Life Extension Research to Extend Lifespan

Life Extension Research

Funding Aging Research

Life Expectancy

posted on November 24, 2008

Can your expectations determine how long you will live?

I believe lots of us actually die because of our expectations. We're conditioned to believe the average lifespan is around eighty years, so we wind down and die right on schedule. We usually get what we expect, not what we want. What if you expected to live to 100? Wouldn't you naturally gravitate toward the habits that will make that happen? Wouldn't your thoughts and emotions be more positive? How about longer? Loads of research tells us we should stay healthy for up to 100 years. But why don't we? Could it start with your attitude? Don't cop out by blaming it on your genes or on luck. Really, 65“75% of it is the choices you make. Your genes account for less that 35%.

This is backed up by hard science. Studies have shown that people who just think they are aging faster actually do age faster!

If you always think the glass is half full, you're on the right track. Mayo Clinic research shows that people with positive outlooks typically live 19% longer than people who see the glass as half empty. Although it's questionable if this can be attributed to optimists being more likely to seek medical help when they're ill, or if their immune systems strengthen as a result of their sunny outlook. The end result is though, they live longer. Optimists are also less likely to suffer depression and helplessness than their pessimistic counterparts.

To support the hypothesis that their immune systems are actually strengthened, Dr. Bruce Lipton™s experiments, and that of other leading-edge scientists, have examined in great detail the processes by which your cells receive information. The implications of this research radically change our understanding of life. It shows that genes and DNA do not control your biology. Instead, DNA is controlled by signals from outside your cells, including the energetic messages emanating from your positive and negative thoughts.

He clearly describes the connection between your core thoughts, beliefs and attitudes and how your cells function as a result. Happy thoughts put your cells™ functions in balance. Hateful, angry and resentful thoughts do the exact opposite. They suppress your immune system, alter your hormones, upset your digestive system, and diminish your brain function and respiration.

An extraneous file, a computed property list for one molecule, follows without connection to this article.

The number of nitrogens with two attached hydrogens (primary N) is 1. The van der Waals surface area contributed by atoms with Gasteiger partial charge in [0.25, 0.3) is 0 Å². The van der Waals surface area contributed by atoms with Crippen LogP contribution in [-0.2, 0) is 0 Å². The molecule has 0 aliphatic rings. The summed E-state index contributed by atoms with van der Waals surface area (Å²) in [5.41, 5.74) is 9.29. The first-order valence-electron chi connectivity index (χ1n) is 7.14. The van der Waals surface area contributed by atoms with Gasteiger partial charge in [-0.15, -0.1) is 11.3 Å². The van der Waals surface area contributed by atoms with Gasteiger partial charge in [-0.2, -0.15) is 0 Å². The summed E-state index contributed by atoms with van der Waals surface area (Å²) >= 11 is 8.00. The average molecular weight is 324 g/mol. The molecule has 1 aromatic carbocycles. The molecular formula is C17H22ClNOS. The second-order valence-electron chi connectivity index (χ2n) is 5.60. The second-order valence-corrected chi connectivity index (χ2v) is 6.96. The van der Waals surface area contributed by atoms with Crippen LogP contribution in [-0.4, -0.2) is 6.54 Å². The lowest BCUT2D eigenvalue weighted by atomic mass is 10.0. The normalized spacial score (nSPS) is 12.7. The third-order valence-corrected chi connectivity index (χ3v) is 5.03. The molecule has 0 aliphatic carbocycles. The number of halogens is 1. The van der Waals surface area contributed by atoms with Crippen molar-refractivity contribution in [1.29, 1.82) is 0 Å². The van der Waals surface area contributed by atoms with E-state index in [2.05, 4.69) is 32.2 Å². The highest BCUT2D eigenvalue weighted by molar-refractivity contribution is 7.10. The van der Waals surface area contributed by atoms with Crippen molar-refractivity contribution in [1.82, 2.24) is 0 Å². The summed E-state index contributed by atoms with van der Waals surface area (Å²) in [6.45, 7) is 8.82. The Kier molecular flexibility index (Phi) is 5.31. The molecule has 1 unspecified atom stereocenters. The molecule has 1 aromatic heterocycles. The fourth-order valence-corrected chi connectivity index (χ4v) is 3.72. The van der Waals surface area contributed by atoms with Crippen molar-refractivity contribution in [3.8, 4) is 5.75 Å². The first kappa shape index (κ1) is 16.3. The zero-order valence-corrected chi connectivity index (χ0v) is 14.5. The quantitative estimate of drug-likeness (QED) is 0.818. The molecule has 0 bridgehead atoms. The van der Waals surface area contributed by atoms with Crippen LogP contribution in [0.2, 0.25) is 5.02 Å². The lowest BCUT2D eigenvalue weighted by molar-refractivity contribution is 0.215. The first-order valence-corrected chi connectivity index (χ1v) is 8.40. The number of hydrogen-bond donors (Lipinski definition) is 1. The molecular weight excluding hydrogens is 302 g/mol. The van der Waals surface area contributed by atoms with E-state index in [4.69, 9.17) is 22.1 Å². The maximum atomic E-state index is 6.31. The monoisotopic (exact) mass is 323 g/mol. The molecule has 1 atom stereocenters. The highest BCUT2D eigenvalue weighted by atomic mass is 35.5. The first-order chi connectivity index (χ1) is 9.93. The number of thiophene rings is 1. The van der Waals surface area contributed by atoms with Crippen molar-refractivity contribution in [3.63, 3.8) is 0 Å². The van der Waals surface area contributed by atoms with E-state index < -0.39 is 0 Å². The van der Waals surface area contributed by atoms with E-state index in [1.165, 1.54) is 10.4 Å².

Dr. Lipton™s profoundly hopeful synthesis of the latest and best research in cell biology and quantum physics is being hailed as a major breakthrough showing your body can be changed as you retrain your thinking. His book, The Biology of Belief is a groundbreaking work in the field of New Biology.

In addition, an often repeated study showed that when a person™s living cells from different organs are put in separate dishes, cells from one organ would respond when cells from a different organ in a different dish were stimulated. If the cells were from two different people, they would not get the reaction. This means the trillions of cells in your body are always in direct communication with one another, even if they are not in direct contact by chemical or neurological pathways.

Stub a toe, and all your cells react. Poison your body with cigarette smoke or toxic food, and you stimulate every cell. Subject yourself to uncontrolled stress, and you stress tens of trillions of cells. Now can you see why stress management and attitude are so critical to your health and longevity?

Now that you know your thoughts affect every single cell in your body, what are you going to do about it? Since you now realize positive, loving and grateful thoughts keep you healthy and make you live longer, while negative thoughts destroy you from the inside out, you have a big anti-aging advantage. What happens to you usually doesn™t matter one bit. How you react means everything.


Cryonics as Emergency Medicine (November 21 2008)
From Depressed Metabolism: "One of the most neglected aspects of cryonics is that its procedures, and the research to support them, can have important practical applications in mainstream fields such as organ preservation and emergency medicine. Contrary to popular opinion, cryonics does not just involve an optimistic extrapolation of existing science but can set the standard for these disciplines. As a matter of fact, that is exactly what cryonics, and cryonics associated research, has been doing over the last 25 years. It is encouraging to observe that some of the procedures that are routine in cryonics stabilization protocol are starting to catch on in mainstream emergency medicine practice as well. For example, contemporary cryonics stabilization protocol has been strongly shaped by the idea that the best strategy to limit brain injury after cardiac arrest is to combine a number of different interventions: cardiopulmonary support, induction of hypothermia, and administration of circulation-supporting and neuroprotective medications. It is therefore very encouraging to learn that the Wake County EMS group in North Carolina has achieved impressive results in treating out-of-hospital cardiac arrest victims using a protocol that closely follows elements of current cryonics stabilization protocol."

Building New Pancreatic Cells (November 21 2008)